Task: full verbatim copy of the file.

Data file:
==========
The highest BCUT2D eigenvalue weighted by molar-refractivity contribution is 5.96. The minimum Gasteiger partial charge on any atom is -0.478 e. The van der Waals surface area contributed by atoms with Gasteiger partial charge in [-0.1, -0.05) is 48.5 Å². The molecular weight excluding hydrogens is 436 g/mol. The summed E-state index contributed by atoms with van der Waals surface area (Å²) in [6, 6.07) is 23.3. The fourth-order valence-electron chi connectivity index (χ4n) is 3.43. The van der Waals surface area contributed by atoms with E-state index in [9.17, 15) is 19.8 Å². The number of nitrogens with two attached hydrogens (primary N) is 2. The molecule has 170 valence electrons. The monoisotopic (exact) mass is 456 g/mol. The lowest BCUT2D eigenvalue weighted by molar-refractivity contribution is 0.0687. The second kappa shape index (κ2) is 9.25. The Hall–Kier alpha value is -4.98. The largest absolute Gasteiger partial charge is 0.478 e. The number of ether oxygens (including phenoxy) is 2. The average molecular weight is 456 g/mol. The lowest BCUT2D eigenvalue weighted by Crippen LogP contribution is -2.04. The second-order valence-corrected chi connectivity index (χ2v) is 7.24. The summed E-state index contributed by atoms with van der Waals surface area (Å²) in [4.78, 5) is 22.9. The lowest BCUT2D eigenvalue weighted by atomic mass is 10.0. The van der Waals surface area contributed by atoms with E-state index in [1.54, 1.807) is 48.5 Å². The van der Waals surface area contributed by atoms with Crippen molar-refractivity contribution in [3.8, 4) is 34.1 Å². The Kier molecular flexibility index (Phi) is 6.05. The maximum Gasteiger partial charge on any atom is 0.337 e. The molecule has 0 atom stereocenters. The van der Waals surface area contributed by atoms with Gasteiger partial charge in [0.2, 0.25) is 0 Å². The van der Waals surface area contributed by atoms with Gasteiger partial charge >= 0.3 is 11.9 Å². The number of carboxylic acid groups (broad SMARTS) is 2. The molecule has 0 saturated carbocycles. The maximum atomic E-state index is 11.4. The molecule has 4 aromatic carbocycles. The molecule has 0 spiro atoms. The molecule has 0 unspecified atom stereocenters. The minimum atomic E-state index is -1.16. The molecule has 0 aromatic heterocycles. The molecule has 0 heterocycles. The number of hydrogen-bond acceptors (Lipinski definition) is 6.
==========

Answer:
The highest BCUT2D eigenvalue weighted by molar-refractivity contribution is 5.96. The minimum Gasteiger partial charge on any atom is -0.478 e. The van der Waals surface area contributed by atoms with Gasteiger partial charge in [-0.1, -0.05) is 48.5 Å². The molecular weight excluding hydrogens is 436 g/mol. The summed E-state index contributed by atoms with van der Waals surface area (Å²) in [6, 6.07) is 23.3. The fourth-order valence-electron chi connectivity index (χ4n) is 3.43. The van der Waals surface area contributed by atoms with E-state index in [9.17, 15) is 19.8 Å². The number of nitrogens with two attached hydrogens (primary N) is 2. The molecule has 170 valence electrons. The monoisotopic (exact) mass is 456 g/mol. The lowest BCUT2D eigenvalue weighted by molar-refractivity contribution is 0.0687. The second kappa shape index (κ2) is 9.25. The Hall–Kier alpha value is -4.98. The largest absolute Gasteiger partial charge is 0.478 e. The number of ether oxygens (including phenoxy) is 2. The average molecular weight is 456 g/mol. The lowest BCUT2D eigenvalue weighted by Crippen LogP contribution is -2.04. The second-order valence-corrected chi connectivity index (χ2v) is 7.24. The summed E-state index contributed by atoms with van der Waals surface area (Å²) in [4.78, 5) is 22.9. The lowest BCUT2D eigenvalue weighted by atomic mass is 10.0. The van der Waals surface area contributed by atoms with E-state index in [1.54, 1.807) is 48.5 Å². The van der Waals surface area contributed by atoms with Crippen molar-refractivity contribution in [3.8, 4) is 34.1 Å². The Kier molecular flexibility index (Phi) is 6.05. The maximum Gasteiger partial charge on any atom is 0.337 e. The molecule has 0 atom stereocenters. The van der Waals surface area contributed by atoms with Gasteiger partial charge in [0.2, 0.25) is 0 Å². The van der Waals surface area contributed by atoms with Gasteiger partial charge >= 0.3 is 11.9 Å². The number of carboxylic acid groups (broad SMARTS) is 2. The molecule has 0 saturated carbocycles. The maximum atomic E-state index is 11.4. The molecule has 4 aromatic carbocycles. The molecule has 0 spiro atoms. The molecule has 0 unspecified atom stereocenters. The minimum atomic E-state index is -1.16. The molecule has 0 aromatic heterocycles. The molecule has 0 heterocycles. The number of hydrogen-bond acceptors (Lipinski definition) is 6.